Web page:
Still, battles have a decent amount of nuance to keep you coming back. At its core Next is a hack ‘n’ slash that has you plowing through hordes of enemies while slowly taking control of bases to give you enough strength to take on a final enemy stronghold. Battlefields are large and you’ll spend a lot of time running from one end to the other – thankfully movement is swift and you’re able to summon a horse at any point for faster travel. There’s a certain thrill that comes from running across a warzone towards an objective on horseback that’s enjoyable no matter how many times you do it and the game absolutely nails this feel.
Moment-to-moment combat is fun at first, but sometimes becomes repetitive and dull – a problem which is inherent to the genre unfortunately. The spectacle of taking down foes is nice, but when it comes from mashing the same two buttons over and over the excitement is dulled a little. Little additions such as the ability to block and dodge or a super meter that fills up as you attack add a little bit of variety and battlefield control is always an enjoyable metagame (I particularly liked that certain bases grant certain buffs, allowing you to plan an optimal route), meaning that although repetitive Next is one of the most polished and complete Warriors games in recent memory.
Unfortunately it’s the Vita-specific control additions that really break the experience. Some are great – like the ability to expand the map from the corners of the screen and then drag the icons of your commanders to tell them to attack specific bases. Yet nearly everything else feels forced and in no way beneficial to the game – such as minigames ranging from tapping the screen shooting down enemy arrows which pop up in the middle of battle to tilting the console to ride a horse. It all reeks of being a tech demo.
The worst offender is the one-on-one duals with enemy commanders. These take you out of the battle and play like rock-paper-scissors with you reacting to enemy attacks with a counterattack of your own by doing actions such as holding the touchscreen. It’s incredibly un-fun and really disrupts the flow of combat – in addition, foes have inflated health pools which make the whole thing a chore.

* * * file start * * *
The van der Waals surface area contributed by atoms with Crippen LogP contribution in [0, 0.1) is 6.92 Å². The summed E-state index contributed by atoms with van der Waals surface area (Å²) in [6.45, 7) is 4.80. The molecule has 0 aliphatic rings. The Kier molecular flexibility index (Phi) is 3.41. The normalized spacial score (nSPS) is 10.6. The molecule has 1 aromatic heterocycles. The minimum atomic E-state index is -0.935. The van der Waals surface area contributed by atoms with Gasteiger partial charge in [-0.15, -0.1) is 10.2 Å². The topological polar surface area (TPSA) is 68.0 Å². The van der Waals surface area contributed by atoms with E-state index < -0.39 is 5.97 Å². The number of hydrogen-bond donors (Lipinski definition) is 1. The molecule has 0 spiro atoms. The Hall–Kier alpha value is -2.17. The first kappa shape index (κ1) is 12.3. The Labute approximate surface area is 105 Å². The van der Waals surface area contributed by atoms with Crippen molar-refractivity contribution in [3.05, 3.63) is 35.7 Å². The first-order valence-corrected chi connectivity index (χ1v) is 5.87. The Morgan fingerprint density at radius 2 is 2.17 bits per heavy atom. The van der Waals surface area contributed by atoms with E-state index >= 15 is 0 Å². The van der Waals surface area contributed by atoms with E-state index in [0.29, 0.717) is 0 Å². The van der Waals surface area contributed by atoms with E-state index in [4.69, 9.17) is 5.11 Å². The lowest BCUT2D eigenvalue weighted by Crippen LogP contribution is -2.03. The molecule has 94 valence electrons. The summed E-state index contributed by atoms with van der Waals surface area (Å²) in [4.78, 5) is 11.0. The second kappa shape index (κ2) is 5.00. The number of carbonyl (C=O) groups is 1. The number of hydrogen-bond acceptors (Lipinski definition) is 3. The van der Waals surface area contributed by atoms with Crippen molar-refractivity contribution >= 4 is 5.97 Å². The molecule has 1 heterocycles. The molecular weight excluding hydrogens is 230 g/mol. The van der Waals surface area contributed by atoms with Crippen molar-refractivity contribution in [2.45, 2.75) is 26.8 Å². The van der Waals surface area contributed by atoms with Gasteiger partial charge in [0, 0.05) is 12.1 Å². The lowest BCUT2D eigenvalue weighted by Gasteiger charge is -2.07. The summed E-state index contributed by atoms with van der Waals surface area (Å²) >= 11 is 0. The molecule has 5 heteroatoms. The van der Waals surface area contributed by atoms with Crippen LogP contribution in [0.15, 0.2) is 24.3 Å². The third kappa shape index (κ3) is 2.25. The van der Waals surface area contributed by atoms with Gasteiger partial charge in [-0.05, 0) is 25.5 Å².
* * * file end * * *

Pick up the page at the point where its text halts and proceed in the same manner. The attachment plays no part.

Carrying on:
Without these additions Next would simply have been a beautiful, polished version of Omega Force’s bread and butter series with all the frustrations it was already known for but with them, the title adds an extra layer of annoyance to proceedings.
Content-wise, despite my earlier grievance that there’s not as much here as it first appears, if the game grabs you then it will keep you occupied for a while. The campaign is fairly meaty, offering a variety of different viewpoints of the Romance of the Three Kingdoms storyline and Conquest mode is the kind of thing that’s gonna keep me coming back every now and again to dip into on a replay.
A technical marvel from Vita’s launch and a great example to show the true step up in power from PSP to Vita, Dynasty Warriors Next takes much of the series’ staple gameplay and polishes it to great effect, as well as adding the strategic elements from the Empires series which work extremely well. Yet, the addition of forced touch and motion controls don’t enhance the experience in any way – in fact they detract from it – meaning the end result is an enjoyable but at times frustrating game.